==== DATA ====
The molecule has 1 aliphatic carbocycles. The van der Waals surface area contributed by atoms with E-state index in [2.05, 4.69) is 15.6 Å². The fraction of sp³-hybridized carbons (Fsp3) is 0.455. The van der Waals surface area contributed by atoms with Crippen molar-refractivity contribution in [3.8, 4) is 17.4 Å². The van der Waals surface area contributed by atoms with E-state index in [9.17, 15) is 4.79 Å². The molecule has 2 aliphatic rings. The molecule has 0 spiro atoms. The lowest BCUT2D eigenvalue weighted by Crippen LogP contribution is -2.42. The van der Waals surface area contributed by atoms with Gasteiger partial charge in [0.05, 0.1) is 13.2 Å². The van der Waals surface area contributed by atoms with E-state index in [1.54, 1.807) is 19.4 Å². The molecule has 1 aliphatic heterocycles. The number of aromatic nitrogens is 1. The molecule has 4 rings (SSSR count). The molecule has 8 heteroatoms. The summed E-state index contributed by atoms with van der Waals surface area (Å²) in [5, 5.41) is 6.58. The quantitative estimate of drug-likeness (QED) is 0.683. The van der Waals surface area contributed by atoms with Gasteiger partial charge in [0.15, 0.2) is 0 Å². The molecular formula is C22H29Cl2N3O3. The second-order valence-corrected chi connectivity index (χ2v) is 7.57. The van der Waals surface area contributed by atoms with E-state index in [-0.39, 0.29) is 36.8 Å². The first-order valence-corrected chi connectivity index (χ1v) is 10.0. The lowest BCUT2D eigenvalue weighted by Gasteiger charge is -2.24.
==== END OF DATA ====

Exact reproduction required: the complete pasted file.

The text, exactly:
The molecule has 1 aliphatic carbocycles. The van der Waals surface area contributed by atoms with E-state index in [2.05, 4.69) is 15.6 Å². The fraction of sp³-hybridized carbons (Fsp3) is 0.455. The van der Waals surface area contributed by atoms with Crippen molar-refractivity contribution in [3.8, 4) is 17.4 Å². The van der Waals surface area contributed by atoms with E-state index in [9.17, 15) is 4.79 Å². The molecule has 2 aliphatic rings. The molecule has 0 spiro atoms. The lowest BCUT2D eigenvalue weighted by Crippen LogP contribution is -2.42. The van der Waals surface area contributed by atoms with Gasteiger partial charge in [0.05, 0.1) is 13.2 Å². The van der Waals surface area contributed by atoms with E-state index in [1.54, 1.807) is 19.4 Å². The molecule has 1 aliphatic heterocycles. The number of aromatic nitrogens is 1. The molecule has 4 rings (SSSR count). The molecule has 8 heteroatoms. The summed E-state index contributed by atoms with van der Waals surface area (Å²) in [5, 5.41) is 6.58. The quantitative estimate of drug-likeness (QED) is 0.683. The van der Waals surface area contributed by atoms with Gasteiger partial charge in [0.15, 0.2) is 0 Å². The molecular formula is C22H29Cl2N3O3. The second-order valence-corrected chi connectivity index (χ2v) is 7.57. The van der Waals surface area contributed by atoms with E-state index in [-0.39, 0.29) is 36.8 Å². The first-order valence-corrected chi connectivity index (χ1v) is 10.0. The lowest BCUT2D eigenvalue weighted by Gasteiger charge is -2.24.